Junior Mission for All (JMA)
Junior Mission for All (JMA) was created so
that children would not be excluded from supporting and learning
about the mission of the Church.
It is also about sharing the insights of God's people all over the
world with children in our churches
The JMA Promise is to:
Learn, pray and serve with the world-wide Church of Jesus
Read our seasonal magazine
aimed at engaging children
in mission! If you have a JMA group, please ensure you are
registered to ensure that you receive your complimentary copies of
Rainbow magazine three times a year.
Spring 2016 issue
Summer 2015 issue
Spring 2015 issue
Winter 2014 issue
Register as a JMA group
If you are based in England, Scotland or Wales, take the first step
by emailing us at: firstname.lastname@example.org
with your name and address, the church and circuit details and how
many copies of the magazine you would like. Please also email
us photos (with permission) and stories for Rainbow magazine.
If you are based in Northern Ireland, please contact the
Methodist Missionary Society in Ireland - more details can be found
on their web page.
Please don't forget to let us know where to send your free
copies of Rainbow if the JMA Secretary changes or the post is
Information for Secretaries and
those new to JMA
Read these guidelines to help you to make the task rewarding and
Download the document here
The Connexional year runs from September to August so we are in
the 2016/17 year.
JMA Scripture Postcard 1
JMA Scripture Postcard 2
JMA Scripture Postcard
JMA Small Group Resource
Challenge Chart 2016/17 (poster)
Challenge Chart 2016/17 (A4 booklet)
Donation Form (to use with
cheques sent by post)
Order JMA Resources for 2016-2017
Including certificates, badges, Target Chart, Prayer Cards and
Look on the Methodist Publishing website
Post the 2016-2017
Norwich Books and Music, 13a Hellesdon Park
Road, Norwich NR6 5DR
Call: 0845 017 8220
Email the 2016-2017 Order
Form to email@example.com
Making Change Happen
This resource offers information and advice for youth
children's workers and young people.
out more and get resources here
Thank you to all those who fundraise for JMA, to all
our collectors and Secretaries, on behalf of the World Mission
The History of JMA
Before the official beginning of the Wesleyan
Methodist Missionary Society, children were involved in the support
of the work. The movement began in 1812 when Joseph Blake heard a
very inspiring sermon about missionary work. He returned to his
village of Wandsworth, Surrey and started to encourage the children
in his Sunday school class to contribute 1/2 d (half a penny) a
week for this work.
Other teachers copied the
idea and started to collect 1/2d from their pupils each week.
After a few weeks, Blake noticed a drop in attendance and
discovered that some children could not afford 1/2d and could not
attend. He also noticed that there was a rumour that the money
he was collecting was wages for the teachers! Blake gave back
all the money he had collected and put an equal amount from his own
pocket into his missionary box.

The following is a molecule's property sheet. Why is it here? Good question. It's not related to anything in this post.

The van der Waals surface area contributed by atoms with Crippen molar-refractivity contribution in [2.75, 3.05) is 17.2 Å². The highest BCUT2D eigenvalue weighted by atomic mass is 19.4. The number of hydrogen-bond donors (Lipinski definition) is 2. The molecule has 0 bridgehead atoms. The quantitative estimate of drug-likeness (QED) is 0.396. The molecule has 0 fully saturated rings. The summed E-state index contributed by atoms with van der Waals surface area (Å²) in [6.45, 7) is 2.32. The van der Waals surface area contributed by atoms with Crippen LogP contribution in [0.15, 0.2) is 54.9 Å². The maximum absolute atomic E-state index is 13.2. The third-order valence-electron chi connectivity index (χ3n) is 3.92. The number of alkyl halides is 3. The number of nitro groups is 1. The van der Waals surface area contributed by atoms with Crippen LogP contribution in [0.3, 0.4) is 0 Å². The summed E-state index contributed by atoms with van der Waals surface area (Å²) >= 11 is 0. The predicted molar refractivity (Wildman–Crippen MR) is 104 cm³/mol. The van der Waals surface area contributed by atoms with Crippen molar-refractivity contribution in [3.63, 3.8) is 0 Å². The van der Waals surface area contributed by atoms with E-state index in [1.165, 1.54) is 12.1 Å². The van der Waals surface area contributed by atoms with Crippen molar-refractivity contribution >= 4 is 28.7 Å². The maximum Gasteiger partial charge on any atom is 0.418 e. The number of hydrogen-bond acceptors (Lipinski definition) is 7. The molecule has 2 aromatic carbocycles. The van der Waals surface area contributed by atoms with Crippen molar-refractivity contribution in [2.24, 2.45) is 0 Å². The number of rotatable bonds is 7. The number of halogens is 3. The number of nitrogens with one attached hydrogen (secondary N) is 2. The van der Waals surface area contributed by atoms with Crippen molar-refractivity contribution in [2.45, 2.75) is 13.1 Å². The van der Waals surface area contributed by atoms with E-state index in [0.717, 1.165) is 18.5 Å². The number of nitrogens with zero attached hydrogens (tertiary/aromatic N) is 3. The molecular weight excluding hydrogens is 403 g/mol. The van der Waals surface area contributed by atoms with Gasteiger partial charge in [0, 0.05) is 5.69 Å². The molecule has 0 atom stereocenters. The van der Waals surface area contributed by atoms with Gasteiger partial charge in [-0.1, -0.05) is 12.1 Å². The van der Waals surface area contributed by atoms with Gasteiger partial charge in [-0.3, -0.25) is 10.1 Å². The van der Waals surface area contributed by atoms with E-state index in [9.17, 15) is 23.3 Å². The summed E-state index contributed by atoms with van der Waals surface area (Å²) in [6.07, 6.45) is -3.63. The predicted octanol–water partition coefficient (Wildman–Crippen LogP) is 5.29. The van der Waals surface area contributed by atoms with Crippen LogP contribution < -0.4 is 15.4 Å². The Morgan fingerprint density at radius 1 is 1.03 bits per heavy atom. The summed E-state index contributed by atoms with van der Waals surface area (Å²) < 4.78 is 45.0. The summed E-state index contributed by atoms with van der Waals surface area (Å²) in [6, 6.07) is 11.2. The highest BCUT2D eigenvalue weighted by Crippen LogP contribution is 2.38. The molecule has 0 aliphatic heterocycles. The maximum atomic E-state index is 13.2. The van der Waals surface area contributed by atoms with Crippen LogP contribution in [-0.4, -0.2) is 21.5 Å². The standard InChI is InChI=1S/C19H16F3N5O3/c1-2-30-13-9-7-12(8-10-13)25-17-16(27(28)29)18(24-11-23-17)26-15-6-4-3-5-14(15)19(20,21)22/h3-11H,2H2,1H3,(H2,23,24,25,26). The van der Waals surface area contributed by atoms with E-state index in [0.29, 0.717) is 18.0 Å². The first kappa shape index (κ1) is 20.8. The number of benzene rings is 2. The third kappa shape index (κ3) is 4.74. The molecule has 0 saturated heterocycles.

In 1815, there was a Juvenile Missionary Society
started at City Road, London. Similar Societies were also formed in
Leeds, Hull, Halifax and at Kingswood School.
In 1815, Blake moved to Harrow and he found that there were no
contributions made to missionary work except his own private
subscription. In 1823, a local preacher named Mr Hill came to live
in Harrow and he and Blake became good friends. They decided to
hold a missionary meeting to try and arouse enthusiasm. They
invited the secretaries from Mission House (then a house in Hatton
Gardens). After this meeting a missionary branch was formed; one of
the collectors was a small boy of eight who, under the direction of
his uncle, collected £2 5s (shillings) 0d (pence). The whole group
raised £11 7s 0d in the first year. In 1830, the result was £35 6s
6d but later this result fell because a boy who had previously
collected £11 0s 0d left Harrow.
It was then gaining
interest and Blake was asked to work out a plan for training
children to collect for missionary work.
If it proved successful then it would be used throughout England.
Blake emphasised that the plan to train the children to be
collectors must not be estimated solely by the amount of money
given to the Mission Society but by the way it would train their
In 1841, JMA became an
part of the Methodist Church throughout Britain, but the
proportions of the money raised to support work 'at home' and
'overseas' varied from place to place, until in 1932 when the
Methodist Uniting Conference laid down that:
'In every Circuit of Great Britain,
and where possible, in every local church, there
should be a Juvenile Missionary Association
(later changed to Junior Mission for All), the members
of which shall be taught to regard the missionary
activity of the Church, as one whole, irrespective of
geographical position. They shall collect for mission,
simply so denominated, and the amounts so
collected ... shall be divided between the Methodist
Missionary Society and the Home Mission Fund in
the proportion of 4/5 and 1/5 respectively.'
After-school club in Latvia, run by the United
Methodist Church in Latvia and supported by the Methodist Church in
Britain's World Mission Fund through the
Fund for Mission in Europe.
Find out more about World Church Relationships
JMA has raised the
following overall balances
as part of the Collections
• 2012/13 - £89,000
• 2011/12 - £79,370
One-fifth of money
collected is donated to the
Mission in Britain Fund